Study links ancestors of Iberian farmers to modern-day Basques

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This is an illustration of every day life in the El Portalon cave during the Neolithic and Copper Age. Credit: Artist: María de la Fuente

A new genomic study has unraveled the secrets of modern-day Basques suggesting that there is a link between early Iberian farmers and Basques.

Researchers extracted and analysed the genomes from eight Iberian stone-age farmer remains discovered from El Portalón and suggested that early Iberian farmers are the closest ancestors to modern-day Basques thereby debunking a previously held notion that linked Basques to earlier pre-farming groups.

Researchers at the Uppsala University revealed that farming was a gift to Iberia by the same group who is known to have introduced farming in northern and central Europe. Not only farming, researchers also found that these people admixed with local, Iberian hunter-gather groups, a process they say continued for at least 2 millennia.

There have been almost no studies that have looked into the part of Iberia because almost all previous studies concentrated on what went about in northern and central Europe. This wide gap in the understanding of Iberian’s past has finally been filled.

For their study, scientists investigated eight individuals associated with archaeological remains from farming cultures in the El Portalón cave from the well-known Anthropological site Atapuerca in northern Spain. They extracted the DNA from the remains of individuals who are believe to have lived 3,500-5,500 years ago and generated the first genome-wide sequence data from Iberian ancient farmers and observed that these share a similar story to those of central and northern Europe.

 The burial was found deliberately sheltered by large limestone blocks and three other blocks carefully protected the child´s head. The grave was scattered with grave goods suggesting a special status of this boy. The burial is covered by different ornaments, such as ceramics fragments of different sizes sealed with a green-like clay, vessel parts, flint flakes, a bone arrowhead, quartzite and, most surprisingly, the boy was left accompanied by an almost complete calf in anatomical position. This child possibly died of malnutrition as evidenced by a series of lesions in his skull and bones indicating the boy suffered from rickets and/or scurvy (Castilla et al, 2014) at different stages of his life. Credit: Eneko Iriarte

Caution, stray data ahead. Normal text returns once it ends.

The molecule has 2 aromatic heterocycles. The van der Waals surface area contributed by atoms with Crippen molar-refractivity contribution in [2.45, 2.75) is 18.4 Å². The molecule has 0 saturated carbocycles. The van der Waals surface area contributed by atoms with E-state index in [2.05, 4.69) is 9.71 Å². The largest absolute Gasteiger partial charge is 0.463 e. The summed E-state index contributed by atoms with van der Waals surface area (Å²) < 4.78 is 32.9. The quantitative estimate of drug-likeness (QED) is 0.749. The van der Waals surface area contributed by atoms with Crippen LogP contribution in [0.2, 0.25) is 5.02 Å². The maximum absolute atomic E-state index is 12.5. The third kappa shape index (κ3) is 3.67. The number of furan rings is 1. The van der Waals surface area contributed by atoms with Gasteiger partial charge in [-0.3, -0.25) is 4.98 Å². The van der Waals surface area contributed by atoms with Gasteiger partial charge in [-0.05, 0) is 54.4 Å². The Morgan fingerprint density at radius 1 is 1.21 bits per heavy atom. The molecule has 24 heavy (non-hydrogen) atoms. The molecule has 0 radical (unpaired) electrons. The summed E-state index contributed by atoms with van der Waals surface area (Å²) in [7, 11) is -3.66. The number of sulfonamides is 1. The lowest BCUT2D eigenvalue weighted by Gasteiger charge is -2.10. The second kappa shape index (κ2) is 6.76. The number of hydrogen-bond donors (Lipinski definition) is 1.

The burial was found deliberately sheltered by large limestone blocks and three other blocks carefully protected the child´s head. The grave was scattered with grave goods suggesting a special status of this boy. The burial is covered by different ornaments, such as ceramics fragments of different sizes sealed with a green-like clay, vessel parts, flint flakes, a bone arrowhead, quartzite and, most surprisingly, the boy was left accompanied by an almost complete calf in anatomical position. This child possibly died of malnutrition as evidenced by a series of lesions in his skull and bones indicating the boy suffered from rickets and/or scurvy (Castilla et al, 2014) at different stages of his life. Credit: Eneko Iriarte
This means that they originate from a southern wave of expansion, and also admixed with local hunter-gatherer populations and spread agricultural practices through population expansions. The authors noticed that although they share these similarities with other European farmers, this early Iberian population has its own particularities.

“We show that the hunter-gatherer genetic component increases with time during several millennia, which means that later farmers were genetically more similar to hunter-gatherers than their forefathers who brought farming to Europe,” says Dr. Torsten Günther of Uppsala University and one of the lead authors.

The study further shows that in comparison to all modern Spanish populations, the El Portalón individuals are genetically most similar to modern-day Basques. Basques have so far – based on their distinct culture, non-indo-European language, but also genetic make-up – been thought of as a population with a long continuity in the area, probably since more than 10,000 years ago.

“The difference between Basques and other Iberian groups is these latter ones show distinct features of admixture from the east and from north Africa.” says Prof. Mattias Jakobsson of Uppsala University, who headed the study.

These findings shed light into the demographic processes taking place in Europe and Iberia during the last 5,000 years which highlights the unique opportunities gained from the collaborative work of archaeologists, anthropologists and geneticists in the analysis of ancient DNA.

The study is published in journal Proceedings of the National Academy of Sciences of the USA, PNAS.